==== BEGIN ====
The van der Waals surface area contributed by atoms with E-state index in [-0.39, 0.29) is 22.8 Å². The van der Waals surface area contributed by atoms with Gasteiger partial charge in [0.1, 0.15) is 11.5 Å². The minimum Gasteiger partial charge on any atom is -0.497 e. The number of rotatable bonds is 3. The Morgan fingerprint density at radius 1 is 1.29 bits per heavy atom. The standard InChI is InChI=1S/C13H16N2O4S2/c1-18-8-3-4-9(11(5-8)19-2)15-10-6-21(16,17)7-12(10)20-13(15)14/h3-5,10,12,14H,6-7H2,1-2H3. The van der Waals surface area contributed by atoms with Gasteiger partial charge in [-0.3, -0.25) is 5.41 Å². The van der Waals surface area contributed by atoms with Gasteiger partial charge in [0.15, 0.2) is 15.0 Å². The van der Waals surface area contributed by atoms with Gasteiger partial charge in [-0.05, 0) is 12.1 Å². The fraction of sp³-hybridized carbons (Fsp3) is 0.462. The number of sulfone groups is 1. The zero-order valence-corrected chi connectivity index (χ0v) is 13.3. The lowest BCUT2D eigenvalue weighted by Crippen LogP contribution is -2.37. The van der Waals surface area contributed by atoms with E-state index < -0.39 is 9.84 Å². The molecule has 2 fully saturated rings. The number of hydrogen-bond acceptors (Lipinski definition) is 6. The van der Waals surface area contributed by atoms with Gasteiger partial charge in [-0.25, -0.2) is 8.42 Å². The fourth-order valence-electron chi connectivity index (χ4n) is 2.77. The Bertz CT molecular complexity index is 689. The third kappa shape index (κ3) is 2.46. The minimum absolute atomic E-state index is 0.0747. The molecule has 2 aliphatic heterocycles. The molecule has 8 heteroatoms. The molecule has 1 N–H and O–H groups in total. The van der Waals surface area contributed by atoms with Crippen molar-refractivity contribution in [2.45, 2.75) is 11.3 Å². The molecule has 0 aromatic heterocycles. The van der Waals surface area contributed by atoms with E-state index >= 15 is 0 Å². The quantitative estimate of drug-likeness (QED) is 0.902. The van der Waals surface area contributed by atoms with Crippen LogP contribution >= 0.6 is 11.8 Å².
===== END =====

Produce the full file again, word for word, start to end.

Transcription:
The van der Waals surface area contributed by atoms with E-state index in [-0.39, 0.29) is 22.8 Å². The van der Waals surface area contributed by atoms with Gasteiger partial charge in [0.1, 0.15) is 11.5 Å². The minimum Gasteiger partial charge on any atom is -0.497 e. The number of rotatable bonds is 3. The Morgan fingerprint density at radius 1 is 1.29 bits per heavy atom. The standard InChI is InChI=1S/C13H16N2O4S2/c1-18-8-3-4-9(11(5-8)19-2)15-10-6-21(16,17)7-12(10)20-13(15)14/h3-5,10,12,14H,6-7H2,1-2H3. The van der Waals surface area contributed by atoms with Gasteiger partial charge in [-0.3, -0.25) is 5.41 Å². The van der Waals surface area contributed by atoms with Gasteiger partial charge in [0.15, 0.2) is 15.0 Å². The van der Waals surface area contributed by atoms with Gasteiger partial charge in [-0.05, 0) is 12.1 Å². The fraction of sp³-hybridized carbons (Fsp3) is 0.462. The number of sulfone groups is 1. The zero-order valence-corrected chi connectivity index (χ0v) is 13.3. The lowest BCUT2D eigenvalue weighted by Crippen LogP contribution is -2.37. The van der Waals surface area contributed by atoms with E-state index < -0.39 is 9.84 Å². The molecule has 2 fully saturated rings. The number of hydrogen-bond acceptors (Lipinski definition) is 6. The van der Waals surface area contributed by atoms with Gasteiger partial charge in [-0.25, -0.2) is 8.42 Å². The fourth-order valence-electron chi connectivity index (χ4n) is 2.77. The Bertz CT molecular complexity index is 689. The third kappa shape index (κ3) is 2.46. The minimum absolute atomic E-state index is 0.0747. The molecule has 2 aliphatic heterocycles. The molecule has 8 heteroatoms. The molecule has 1 N–H and O–H groups in total. The van der Waals surface area contributed by atoms with Crippen molar-refractivity contribution in [2.45, 2.75) is 11.3 Å². The molecule has 0 aromatic heterocycles. The van der Waals surface area contributed by atoms with E-state index >= 15 is 0 Å². The quantitative estimate of drug-likeness (QED) is 0.902. The van der Waals surface area contributed by atoms with Crippen LogP contribution >= 0.6 is 11.8 Å².